It would have been accessible to those unable to make the meeting; the carers unable to leave a friend or family members alone, the mother or father without childcare, the students on a field trip, the elderly not up for the walk, the retail worker on the shop floor, or the couple on a city break an EasyJet flight away. All could have had their voice heard, made an informed choice, and participated in local democracy.

It would have been a better meeting. The real-life meeting wasn’t meaningful. We spent four times longer choosing the questions than the candidates had to answer them. No one had the opportunity to meet each candidate, let alone engage in actual discussion. It was a process from a distant era.

Yes, we made a choice, but it was the lowest bar of democracy.

Whilst choosing our candidates is vital in a democracy – for a party it is a really important thing to do – imagine what we could have done if we had harnessed those two hours (100 hours with 50 people in the room) to do something practical in our community. Let’s cut down the process and focus on making changes to our local area.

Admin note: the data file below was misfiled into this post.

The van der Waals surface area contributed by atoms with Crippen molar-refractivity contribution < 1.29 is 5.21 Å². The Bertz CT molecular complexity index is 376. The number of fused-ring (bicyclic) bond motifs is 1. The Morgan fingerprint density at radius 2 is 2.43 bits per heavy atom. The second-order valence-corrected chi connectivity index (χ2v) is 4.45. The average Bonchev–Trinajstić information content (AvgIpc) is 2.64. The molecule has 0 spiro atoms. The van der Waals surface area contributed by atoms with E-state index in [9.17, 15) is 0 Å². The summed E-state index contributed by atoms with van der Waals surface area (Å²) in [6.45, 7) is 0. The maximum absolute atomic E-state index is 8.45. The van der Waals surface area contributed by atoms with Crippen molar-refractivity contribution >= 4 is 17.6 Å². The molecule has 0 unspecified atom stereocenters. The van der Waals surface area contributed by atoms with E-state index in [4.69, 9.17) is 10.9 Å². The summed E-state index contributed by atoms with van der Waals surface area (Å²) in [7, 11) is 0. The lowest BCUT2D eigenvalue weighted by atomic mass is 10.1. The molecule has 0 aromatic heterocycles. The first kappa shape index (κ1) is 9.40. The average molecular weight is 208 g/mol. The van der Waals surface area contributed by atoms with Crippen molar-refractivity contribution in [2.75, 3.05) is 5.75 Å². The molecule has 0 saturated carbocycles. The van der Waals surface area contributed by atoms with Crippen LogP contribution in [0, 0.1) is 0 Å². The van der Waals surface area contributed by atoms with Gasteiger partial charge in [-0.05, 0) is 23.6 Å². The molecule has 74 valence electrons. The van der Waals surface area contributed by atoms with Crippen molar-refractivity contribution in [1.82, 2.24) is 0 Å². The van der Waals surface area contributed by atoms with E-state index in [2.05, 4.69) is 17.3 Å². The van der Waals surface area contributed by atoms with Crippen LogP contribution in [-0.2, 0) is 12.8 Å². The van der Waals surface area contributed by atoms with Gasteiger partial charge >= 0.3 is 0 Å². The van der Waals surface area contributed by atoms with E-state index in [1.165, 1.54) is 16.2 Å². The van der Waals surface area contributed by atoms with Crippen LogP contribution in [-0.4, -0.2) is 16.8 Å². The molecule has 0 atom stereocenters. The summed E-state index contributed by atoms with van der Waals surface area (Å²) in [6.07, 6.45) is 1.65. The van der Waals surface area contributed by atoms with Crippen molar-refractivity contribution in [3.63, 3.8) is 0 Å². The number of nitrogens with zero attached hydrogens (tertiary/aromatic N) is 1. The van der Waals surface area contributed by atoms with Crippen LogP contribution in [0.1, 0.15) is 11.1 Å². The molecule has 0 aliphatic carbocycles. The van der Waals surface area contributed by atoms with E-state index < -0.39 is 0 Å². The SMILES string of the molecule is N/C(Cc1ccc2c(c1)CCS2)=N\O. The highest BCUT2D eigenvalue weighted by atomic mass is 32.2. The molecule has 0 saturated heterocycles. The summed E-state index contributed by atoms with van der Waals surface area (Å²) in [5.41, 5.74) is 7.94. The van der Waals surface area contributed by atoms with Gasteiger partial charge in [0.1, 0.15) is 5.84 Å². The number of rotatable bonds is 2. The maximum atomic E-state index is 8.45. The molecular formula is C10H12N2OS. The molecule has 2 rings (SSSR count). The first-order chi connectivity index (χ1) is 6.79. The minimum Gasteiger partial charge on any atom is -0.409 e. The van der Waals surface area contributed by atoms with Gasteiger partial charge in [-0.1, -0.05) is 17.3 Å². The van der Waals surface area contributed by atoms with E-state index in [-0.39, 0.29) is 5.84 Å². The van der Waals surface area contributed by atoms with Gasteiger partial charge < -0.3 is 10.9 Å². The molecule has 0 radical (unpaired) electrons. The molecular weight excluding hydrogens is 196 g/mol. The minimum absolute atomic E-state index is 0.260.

Politics is failing because of meetings like this. It is old-fashioned, disconnected and irrelevant to most people. If political parties don’t change – and change right now – then they’ll die. In fact, maybe parties – at least the parties of the last 100 years – are already dead.

Perhaps it’s time to give up and start something new?

Do we wait for parties to modernise?

How disconnected do we need to get from people’s reality before we’ll change?

I don’t know exactly. But if I’m forced: yes, no, too long.

Photo credit: From Flickr user “Mindaugas Danys”,, used under the Creative Commons license. Original photo here.